Never mind me – Are you fine?
2023 presidency: Hubris and complacency are Atiku’s Achilles heel
In 2016, shortly after the Brexit referendum result was announced, I breathlessly called up my friend in Manchester to ask how he was doing. Fine, he said, why did I sound so worried? But Brexit, I said, wasn’t I worried about the potential for the British and European far-right to become more energised, resulting in more race-motivated attacks against black and brown people?
Didn’t he see that he and his family could potentially be in danger? His response changed my entire perspective on life – and possibly changed my life too.
His response contained only four words, but those four words seared their way through my mind and forever changed how and from what point of view I interacted with the world.
Whereas, I had previously been happy to occasionally get lost in political role-playing of other people’s problems from halfway around the world, this reply brought me right back down to earth with a sharp thud and provided the sort of piercing, devastating short-term clarity that only a well-timed slap of sufficient velocity delivers. His reply? He just said:
“Bros, you get light?”
That was it. Just one sentence, and my entire make-believe political world stuffed with contrived and imported realities from Southampton and Indianapolis came crashing down around me in a heap of smoke.
You know why? Because I actually didn’t “have light” when I was making that call. At the time, I was living in a two-bedroom apartment in Bariga where electricity was something you could only count on when I put on my noisy 1.5kva petrol generator mounted on a used tire just outside the metal security door.
“Bros, you get light?” was not just a painfully casual dismissal of my concern for his Manchester-based reality, but a scathing rebuke of my willingness to ignore my own realities – which were significantly worse than anything available in the UK – to inject myself into UK political discourse.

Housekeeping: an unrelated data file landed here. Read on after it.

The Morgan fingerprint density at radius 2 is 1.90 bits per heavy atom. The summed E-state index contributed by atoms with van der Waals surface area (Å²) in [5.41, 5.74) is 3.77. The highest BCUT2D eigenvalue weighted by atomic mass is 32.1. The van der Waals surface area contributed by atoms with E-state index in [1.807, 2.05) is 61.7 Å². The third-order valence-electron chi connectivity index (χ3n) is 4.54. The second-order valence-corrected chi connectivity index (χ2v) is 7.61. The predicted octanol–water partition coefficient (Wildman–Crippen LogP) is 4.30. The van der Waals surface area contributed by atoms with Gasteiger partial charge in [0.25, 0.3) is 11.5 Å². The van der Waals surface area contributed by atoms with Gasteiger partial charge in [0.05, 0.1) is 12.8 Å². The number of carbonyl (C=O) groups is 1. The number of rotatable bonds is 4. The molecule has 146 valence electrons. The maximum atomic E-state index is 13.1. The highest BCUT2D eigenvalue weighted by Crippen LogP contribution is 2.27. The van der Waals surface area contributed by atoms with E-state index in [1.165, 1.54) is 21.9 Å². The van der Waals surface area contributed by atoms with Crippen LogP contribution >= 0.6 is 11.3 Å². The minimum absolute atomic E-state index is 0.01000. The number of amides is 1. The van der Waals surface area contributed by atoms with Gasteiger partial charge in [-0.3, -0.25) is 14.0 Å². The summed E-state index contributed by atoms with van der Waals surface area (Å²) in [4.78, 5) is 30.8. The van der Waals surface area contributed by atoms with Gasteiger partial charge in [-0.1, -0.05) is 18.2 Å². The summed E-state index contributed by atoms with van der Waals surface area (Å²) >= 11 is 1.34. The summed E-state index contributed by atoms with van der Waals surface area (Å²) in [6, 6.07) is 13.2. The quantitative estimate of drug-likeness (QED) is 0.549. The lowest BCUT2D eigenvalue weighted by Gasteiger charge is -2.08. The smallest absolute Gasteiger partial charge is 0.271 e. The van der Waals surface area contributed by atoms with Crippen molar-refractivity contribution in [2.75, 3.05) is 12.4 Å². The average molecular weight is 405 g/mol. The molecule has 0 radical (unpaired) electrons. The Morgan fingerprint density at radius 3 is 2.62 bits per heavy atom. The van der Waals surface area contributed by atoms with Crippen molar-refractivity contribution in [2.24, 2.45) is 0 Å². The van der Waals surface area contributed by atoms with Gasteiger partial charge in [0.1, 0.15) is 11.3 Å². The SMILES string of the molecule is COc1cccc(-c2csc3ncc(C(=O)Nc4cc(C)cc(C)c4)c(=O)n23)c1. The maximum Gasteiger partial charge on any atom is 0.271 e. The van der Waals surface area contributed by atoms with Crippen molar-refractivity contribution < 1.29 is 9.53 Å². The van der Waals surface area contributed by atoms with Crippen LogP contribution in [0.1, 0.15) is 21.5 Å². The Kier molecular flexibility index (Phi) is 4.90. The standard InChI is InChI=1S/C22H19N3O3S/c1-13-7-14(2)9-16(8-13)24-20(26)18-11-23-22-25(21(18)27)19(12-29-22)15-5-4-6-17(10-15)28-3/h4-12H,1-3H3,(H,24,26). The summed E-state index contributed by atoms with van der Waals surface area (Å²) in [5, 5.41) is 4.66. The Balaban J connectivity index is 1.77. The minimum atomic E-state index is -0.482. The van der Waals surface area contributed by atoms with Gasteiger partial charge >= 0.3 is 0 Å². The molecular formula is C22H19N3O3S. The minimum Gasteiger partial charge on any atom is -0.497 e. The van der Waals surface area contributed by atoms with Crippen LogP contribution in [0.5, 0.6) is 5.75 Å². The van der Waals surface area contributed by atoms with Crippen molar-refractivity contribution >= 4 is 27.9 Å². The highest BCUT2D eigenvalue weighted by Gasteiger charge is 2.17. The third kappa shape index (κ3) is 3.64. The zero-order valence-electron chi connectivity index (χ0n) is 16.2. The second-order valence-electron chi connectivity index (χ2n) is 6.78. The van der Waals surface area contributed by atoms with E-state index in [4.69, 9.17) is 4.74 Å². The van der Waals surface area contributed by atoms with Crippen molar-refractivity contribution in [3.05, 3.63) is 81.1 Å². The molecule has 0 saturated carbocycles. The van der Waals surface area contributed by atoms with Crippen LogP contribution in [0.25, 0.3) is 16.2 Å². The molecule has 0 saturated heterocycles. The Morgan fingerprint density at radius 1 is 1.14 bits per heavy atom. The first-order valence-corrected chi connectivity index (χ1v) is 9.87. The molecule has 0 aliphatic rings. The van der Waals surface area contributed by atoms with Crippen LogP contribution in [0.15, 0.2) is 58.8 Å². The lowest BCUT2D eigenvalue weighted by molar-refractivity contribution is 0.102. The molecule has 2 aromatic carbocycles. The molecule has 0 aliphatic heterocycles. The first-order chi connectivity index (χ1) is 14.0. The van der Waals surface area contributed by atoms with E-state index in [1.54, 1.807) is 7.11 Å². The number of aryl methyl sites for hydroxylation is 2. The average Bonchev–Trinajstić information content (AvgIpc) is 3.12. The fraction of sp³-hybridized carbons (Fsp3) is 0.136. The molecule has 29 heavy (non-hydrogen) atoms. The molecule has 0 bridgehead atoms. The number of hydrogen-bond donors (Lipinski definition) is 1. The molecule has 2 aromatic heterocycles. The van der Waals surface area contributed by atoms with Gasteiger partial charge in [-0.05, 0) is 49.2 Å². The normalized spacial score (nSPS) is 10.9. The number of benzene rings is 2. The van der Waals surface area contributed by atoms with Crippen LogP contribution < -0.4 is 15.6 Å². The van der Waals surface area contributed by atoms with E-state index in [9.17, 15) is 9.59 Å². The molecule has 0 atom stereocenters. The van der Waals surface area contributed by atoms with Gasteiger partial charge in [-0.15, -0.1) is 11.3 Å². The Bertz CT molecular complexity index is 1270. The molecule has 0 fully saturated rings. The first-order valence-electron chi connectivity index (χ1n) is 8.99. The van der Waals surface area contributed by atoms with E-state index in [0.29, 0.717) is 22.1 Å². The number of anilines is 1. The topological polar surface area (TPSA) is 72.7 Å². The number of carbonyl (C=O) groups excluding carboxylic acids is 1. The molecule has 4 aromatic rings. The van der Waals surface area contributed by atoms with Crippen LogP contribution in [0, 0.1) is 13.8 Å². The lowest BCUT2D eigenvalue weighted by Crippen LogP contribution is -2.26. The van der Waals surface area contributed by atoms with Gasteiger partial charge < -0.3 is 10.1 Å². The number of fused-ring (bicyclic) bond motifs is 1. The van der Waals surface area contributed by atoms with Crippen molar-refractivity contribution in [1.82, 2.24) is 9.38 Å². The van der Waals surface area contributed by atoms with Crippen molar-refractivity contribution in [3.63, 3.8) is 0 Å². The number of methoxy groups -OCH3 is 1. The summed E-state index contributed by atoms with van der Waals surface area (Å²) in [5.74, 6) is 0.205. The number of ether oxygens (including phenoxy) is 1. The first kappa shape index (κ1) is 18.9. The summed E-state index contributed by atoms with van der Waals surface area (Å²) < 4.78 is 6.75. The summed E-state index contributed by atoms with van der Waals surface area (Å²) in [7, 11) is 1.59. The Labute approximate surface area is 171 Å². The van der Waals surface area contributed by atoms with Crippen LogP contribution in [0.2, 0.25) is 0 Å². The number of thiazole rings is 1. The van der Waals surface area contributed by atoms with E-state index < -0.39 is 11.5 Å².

Heck, if just half of the UK’s everyday reality suddenly meant spending as much time without electricity as I did in Bariga everyday for just two weeks, it would become the biggest political issue in that country since the end of World War 2.
The Prime Minister would lose his job. There would be protests and riots in the streets. Countries would have to issue travel advisories concerning Britain if British people were made to go through my everyday reality for just two weeks. Yet, here I was ignoring the electricity pole in my eye, pun fully intended, to bellyache about the toothpick in my Mancunian friend’s eye. Ridiculous? Sad? Unbelievable? All 3?
This is the anecdote that would influence much of my subsequent decision-making within my journalism career, including my decision to pivot away from writing for foreign audiences on foreign platforms on foreign issues such as the Christchurch Mosque Shooting in New Zealand, and instead focus on writing for African audiences on African issues for African platforms such as this one, wherever possible.
It is also the anecdote that fills me with great pity whenever I open my private messages on social media platforms and I see people whose lives are objectively far less enjoyable than mine, throwing all kinds of threats at me because unlike them, I have refused to bend my knee to the Golden Calf of Bourdillon Road.